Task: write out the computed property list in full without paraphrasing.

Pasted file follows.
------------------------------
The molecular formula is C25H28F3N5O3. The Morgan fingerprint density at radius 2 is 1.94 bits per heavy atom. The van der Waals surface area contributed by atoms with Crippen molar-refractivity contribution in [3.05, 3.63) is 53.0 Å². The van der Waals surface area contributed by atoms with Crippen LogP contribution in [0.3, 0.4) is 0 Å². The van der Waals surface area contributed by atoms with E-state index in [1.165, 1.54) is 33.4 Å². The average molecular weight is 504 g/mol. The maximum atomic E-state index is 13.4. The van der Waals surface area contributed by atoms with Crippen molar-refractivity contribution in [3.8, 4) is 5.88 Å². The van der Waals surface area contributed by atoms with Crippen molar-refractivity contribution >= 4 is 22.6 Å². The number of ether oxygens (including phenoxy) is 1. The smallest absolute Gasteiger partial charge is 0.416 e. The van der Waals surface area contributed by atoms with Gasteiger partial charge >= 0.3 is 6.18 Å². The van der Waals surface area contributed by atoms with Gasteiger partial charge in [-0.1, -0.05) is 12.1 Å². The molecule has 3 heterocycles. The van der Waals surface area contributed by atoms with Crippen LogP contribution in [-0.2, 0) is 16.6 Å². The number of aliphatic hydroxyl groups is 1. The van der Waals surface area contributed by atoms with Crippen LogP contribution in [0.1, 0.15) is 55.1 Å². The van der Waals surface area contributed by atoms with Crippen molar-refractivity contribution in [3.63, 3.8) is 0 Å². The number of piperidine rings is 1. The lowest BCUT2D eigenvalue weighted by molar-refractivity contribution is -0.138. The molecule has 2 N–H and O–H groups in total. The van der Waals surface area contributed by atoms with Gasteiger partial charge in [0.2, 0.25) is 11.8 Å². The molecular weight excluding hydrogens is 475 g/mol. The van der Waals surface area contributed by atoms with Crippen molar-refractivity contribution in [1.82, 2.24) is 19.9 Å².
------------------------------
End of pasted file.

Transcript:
The molecular formula is C25H28F3N5O3. The Morgan fingerprint density at radius 2 is 1.94 bits per heavy atom. The van der Waals surface area contributed by atoms with Crippen molar-refractivity contribution in [3.05, 3.63) is 53.0 Å². The van der Waals surface area contributed by atoms with Crippen LogP contribution in [0.3, 0.4) is 0 Å². The van der Waals surface area contributed by atoms with E-state index in [1.165, 1.54) is 33.4 Å². The average molecular weight is 504 g/mol. The maximum atomic E-state index is 13.4. The van der Waals surface area contributed by atoms with Crippen molar-refractivity contribution in [3.8, 4) is 5.88 Å². The van der Waals surface area contributed by atoms with Crippen molar-refractivity contribution >= 4 is 22.6 Å². The number of ether oxygens (including phenoxy) is 1. The smallest absolute Gasteiger partial charge is 0.416 e. The van der Waals surface area contributed by atoms with Gasteiger partial charge >= 0.3 is 6.18 Å². The van der Waals surface area contributed by atoms with Gasteiger partial charge in [-0.1, -0.05) is 12.1 Å². The molecule has 3 heterocycles. The van der Waals surface area contributed by atoms with Crippen LogP contribution in [-0.2, 0) is 16.6 Å². The number of aliphatic hydroxyl groups is 1. The van der Waals surface area contributed by atoms with Crippen LogP contribution in [0.1, 0.15) is 55.1 Å². The van der Waals surface area contributed by atoms with Crippen molar-refractivity contribution in [3.63, 3.8) is 0 Å². The number of piperidine rings is 1. The lowest BCUT2D eigenvalue weighted by molar-refractivity contribution is -0.138. The molecule has 2 N–H and O–H groups in total. The van der Waals surface area contributed by atoms with Gasteiger partial charge in [0.2, 0.25) is 11.8 Å². The molecular weight excluding hydrogens is 475 g/mol. The van der Waals surface area contributed by atoms with Crippen molar-refractivity contribution in [1.82, 2.24) is 19.9 Å².